for (int i = 0; i < array.Length; i++)
{
    if (bucket[array[i] - minValue] == null)
    {
        bucket[array[i] - minValue] = new LinkedList<int>();
    }

    bucket[array[i] - minValue].AddLast(array[i]);
}

We can see that a new LinkedList<int> object is created when the loop encounters minValue in the array and adds the rest of the array elements in order at the end of the bucket when calling bucket[array[i] - minValue].AddLast(array[i]).

Next, we start the process of moving the elements from the bucket back into int[] array.

We achieve this by setting the index of the array to zero and iterating through the bucket as we add the sorted elements back into int[] array:

var index = 0;
  
for (int i = 0; i < bucket.Length; i++)
{
    if (bucket[i] != null)
    {
        LinkedListNode<int> node = bucket[i].First;

        while (node != null)
        {
            array[index] = node.Value; 
            node = node.Next; 
            index++;
        }
    }
}
 
return array;

We start iterating from the head of the LinkedList<int> as we move to the next nodes as we add the values to the int[] array object. The loop terminates when the next node is null and returns the sorted array. 

Next, we can verify that the SortArray()  and SortArrayOptimized() methods return the same result when sorting an array:

public void GivenUnsortedArray_WhenArrayIsNotEmpty_ThenReturnSortedArray()
{
    var array = new int[] { 73, 57, 49, 99, 133, 20, 1 };
    var expected = new int[] { 1, 20, 49, 57, 73, 99, 133 };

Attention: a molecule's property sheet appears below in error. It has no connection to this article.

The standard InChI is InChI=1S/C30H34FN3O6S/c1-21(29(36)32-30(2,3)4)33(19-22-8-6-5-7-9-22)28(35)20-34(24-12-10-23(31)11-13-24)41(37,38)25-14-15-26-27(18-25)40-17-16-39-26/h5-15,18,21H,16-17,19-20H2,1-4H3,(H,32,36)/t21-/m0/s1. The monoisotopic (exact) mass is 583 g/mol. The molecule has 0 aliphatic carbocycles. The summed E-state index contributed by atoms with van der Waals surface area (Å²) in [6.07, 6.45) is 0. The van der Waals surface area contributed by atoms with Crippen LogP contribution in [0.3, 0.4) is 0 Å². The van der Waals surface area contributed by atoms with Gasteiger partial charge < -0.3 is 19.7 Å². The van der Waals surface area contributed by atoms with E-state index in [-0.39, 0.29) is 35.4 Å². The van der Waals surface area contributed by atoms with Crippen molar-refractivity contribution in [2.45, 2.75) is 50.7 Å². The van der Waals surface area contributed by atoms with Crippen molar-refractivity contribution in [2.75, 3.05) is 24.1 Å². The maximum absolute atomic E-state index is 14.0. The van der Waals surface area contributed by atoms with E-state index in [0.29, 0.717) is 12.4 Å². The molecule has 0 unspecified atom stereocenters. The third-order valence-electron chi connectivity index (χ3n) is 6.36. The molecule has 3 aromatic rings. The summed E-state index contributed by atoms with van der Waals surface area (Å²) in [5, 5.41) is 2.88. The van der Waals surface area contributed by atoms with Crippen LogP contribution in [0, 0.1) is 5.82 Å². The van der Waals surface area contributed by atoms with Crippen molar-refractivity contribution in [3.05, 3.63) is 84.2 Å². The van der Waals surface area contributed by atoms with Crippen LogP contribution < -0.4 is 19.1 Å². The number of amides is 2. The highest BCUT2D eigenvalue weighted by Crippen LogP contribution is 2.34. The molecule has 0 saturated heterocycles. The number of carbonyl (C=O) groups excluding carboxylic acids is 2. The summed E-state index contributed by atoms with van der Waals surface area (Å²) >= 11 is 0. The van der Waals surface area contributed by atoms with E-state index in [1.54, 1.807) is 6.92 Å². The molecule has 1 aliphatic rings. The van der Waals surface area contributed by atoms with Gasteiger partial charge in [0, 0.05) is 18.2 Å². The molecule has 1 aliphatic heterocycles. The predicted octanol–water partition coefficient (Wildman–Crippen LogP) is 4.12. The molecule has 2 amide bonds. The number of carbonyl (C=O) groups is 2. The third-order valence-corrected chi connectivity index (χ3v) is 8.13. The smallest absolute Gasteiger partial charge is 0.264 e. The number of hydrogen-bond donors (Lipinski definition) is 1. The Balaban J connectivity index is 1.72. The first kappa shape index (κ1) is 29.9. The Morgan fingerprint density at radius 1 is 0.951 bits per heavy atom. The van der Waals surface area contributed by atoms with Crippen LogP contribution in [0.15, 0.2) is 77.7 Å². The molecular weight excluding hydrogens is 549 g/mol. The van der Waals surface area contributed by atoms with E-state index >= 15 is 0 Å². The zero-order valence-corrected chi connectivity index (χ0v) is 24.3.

var sortFunction = new BucketSortMethods();

    var sortOptimized = sortFunction.SortArrayOptimized(array, string.Empty);
    var sortNormal = sortFunction.SortArray(array, string.Empty);

    CollectionAssert.AreEqual(sortNormal, expected);
    CollectionAssert.AreEqual(sortOptimized, expected); 
}

Space and Time Complexity of Bucket Sort Algorithm

As we’ve seen in the implementation section, the bucket sort algorithm requires the creation of buckets to hold the array elements during the sorting process. Therefore, the space complexity of bucket sort is O(n + k), with n being the number of elements in the array and k being the number of buckets. 

Best-Case Time Complexity

Bucket sort encounters the best-case time complexity scenario when we scatter elements uniformly across the buckets. The time it would take to sort the array is O(n + k) with n being the number of elements in the array and k being the number of buckets.

Average-Case Time Complexity

When bucket sort encounters random array elements it encounters an average-case time complexity scenario. It would take O(n + k) time to sort the array with n being the number of elements in the array and k being the number of buckets.